Classically conditioned modulation of pain depends on stimulus intensity

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Harvie, Daniel S
Poolman, Eva Y
Madden, Victoria J
Olthof, Nick A
Coppieters, Michel W
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Innocuous cues that become associated with pain can enhance pain. This is termed classically conditioned hyperalgesia. The size of this effect varies under different conditions. We aimed to test whether the sensitising effect of pain-associated cues depends on the intensity of the paired test stimulus. To do this, two virtual reality environments were paired with either painful or non-painful vibrotactile stimuli in a counterbalanced fashion. The differential effect of the two environments was evaluated using pain intensity ratings of paired electrocutaneous test stimuli at three different intensity levels. Forty healthy participants were included in the study; 30 participants experienced sufficient pain during the learning phase and were included in the main analysis. An effect of environment (p = 0.014) and interaction between environment and test stimulus intensity was found (p = 0.046). Only the most intense test stimulus was modulated by environment. While the effect was small, the results are consistent with the proposition that pain-associated cues may induce hyperalgesia to some degree, under certain conditions. In particular, results highlight the potential relevance of stimulus intensity during and after the initial painful experience. Further attention is needed to comprehensively understand the variables that impact classically conditioned hyperalgesia.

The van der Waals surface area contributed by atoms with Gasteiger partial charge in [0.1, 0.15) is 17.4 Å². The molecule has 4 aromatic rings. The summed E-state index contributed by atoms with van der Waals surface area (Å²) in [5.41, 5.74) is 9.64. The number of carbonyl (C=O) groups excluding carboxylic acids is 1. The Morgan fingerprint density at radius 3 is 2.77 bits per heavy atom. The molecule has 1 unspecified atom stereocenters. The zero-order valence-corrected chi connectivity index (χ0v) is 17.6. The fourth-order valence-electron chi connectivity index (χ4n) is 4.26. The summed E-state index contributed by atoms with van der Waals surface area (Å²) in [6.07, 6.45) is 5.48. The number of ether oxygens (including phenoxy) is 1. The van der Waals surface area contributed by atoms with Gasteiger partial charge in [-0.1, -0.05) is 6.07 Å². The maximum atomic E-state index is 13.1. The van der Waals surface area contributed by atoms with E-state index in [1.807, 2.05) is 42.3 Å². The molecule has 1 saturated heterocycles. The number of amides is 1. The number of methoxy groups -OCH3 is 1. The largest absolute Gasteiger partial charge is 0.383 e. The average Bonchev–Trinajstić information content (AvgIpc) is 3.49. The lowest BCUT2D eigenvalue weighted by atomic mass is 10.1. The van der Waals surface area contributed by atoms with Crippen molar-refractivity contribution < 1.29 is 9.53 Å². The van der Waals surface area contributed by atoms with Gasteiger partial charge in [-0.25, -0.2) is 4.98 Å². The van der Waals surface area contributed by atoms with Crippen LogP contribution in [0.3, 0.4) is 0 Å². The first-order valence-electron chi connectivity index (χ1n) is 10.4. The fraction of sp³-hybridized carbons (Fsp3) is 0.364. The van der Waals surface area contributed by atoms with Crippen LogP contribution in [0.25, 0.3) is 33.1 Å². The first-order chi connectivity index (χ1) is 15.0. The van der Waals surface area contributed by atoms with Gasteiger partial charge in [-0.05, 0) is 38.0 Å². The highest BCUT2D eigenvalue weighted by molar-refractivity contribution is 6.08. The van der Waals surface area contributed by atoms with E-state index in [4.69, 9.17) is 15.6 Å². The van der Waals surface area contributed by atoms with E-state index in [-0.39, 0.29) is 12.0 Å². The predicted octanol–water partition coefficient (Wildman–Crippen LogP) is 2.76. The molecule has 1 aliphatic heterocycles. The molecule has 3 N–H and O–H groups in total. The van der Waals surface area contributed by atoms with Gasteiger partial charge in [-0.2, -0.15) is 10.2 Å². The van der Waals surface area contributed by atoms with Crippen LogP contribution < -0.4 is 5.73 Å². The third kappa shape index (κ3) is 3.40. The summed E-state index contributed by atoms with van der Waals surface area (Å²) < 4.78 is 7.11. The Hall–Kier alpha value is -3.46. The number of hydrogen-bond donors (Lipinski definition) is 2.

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Experimental Brain Research

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© The Author(s) 2022. This article is licensed under a Creative Commons Attribution 4.0 International License, which permits use, sharing, adaptation, distribution and reproduction in any medium or format, as long as you give appropriate credit to the original author(s) and the source, provide a link to the Creative Commons licence, and indicate if changes were made.

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Harvie, DS; Poolman, EY; Madden, VJ; Olthof, NA; Coppieters, MW, Classically conditioned modulation of pain depends on stimulus intensity, Experimental Brain Research